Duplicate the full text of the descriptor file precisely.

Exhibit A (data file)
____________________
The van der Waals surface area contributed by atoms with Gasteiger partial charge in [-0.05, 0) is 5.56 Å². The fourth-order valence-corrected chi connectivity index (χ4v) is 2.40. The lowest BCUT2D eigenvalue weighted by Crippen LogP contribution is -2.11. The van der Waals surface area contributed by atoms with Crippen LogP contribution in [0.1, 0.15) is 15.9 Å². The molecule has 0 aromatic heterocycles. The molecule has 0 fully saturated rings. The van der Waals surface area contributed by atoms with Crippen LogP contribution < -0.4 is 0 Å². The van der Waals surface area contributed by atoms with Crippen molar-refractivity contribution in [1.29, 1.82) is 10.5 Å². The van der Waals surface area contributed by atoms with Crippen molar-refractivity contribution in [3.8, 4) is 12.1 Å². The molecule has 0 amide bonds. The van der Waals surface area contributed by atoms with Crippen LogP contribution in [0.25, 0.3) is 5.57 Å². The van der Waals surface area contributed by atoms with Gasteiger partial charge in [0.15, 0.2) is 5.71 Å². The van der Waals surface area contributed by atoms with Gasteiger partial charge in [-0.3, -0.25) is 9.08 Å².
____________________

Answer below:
The van der Waals surface area contributed by atoms with Gasteiger partial charge in [-0.05, 0) is 5.56 Å². The fourth-order valence-corrected chi connectivity index (χ4v) is 2.40. The lowest BCUT2D eigenvalue weighted by Crippen LogP contribution is -2.11. The van der Waals surface area contributed by atoms with Crippen LogP contribution in [0.1, 0.15) is 15.9 Å². The molecule has 0 aromatic heterocycles. The molecule has 0 fully saturated rings. The van der Waals surface area contributed by atoms with Crippen LogP contribution < -0.4 is 0 Å². The van der Waals surface area contributed by atoms with Crippen molar-refractivity contribution in [1.29, 1.82) is 10.5 Å². The van der Waals surface area contributed by atoms with Crippen molar-refractivity contribution in [3.8, 4) is 12.1 Å². The molecule has 0 amide bonds. The van der Waals surface area contributed by atoms with Crippen LogP contribution in [0.25, 0.3) is 5.57 Å². The van der Waals surface area contributed by atoms with Gasteiger partial charge in [0.15, 0.2) is 5.71 Å². The van der Waals surface area contributed by atoms with Gasteiger partial charge in [-0.3, -0.25) is 9.08 Å².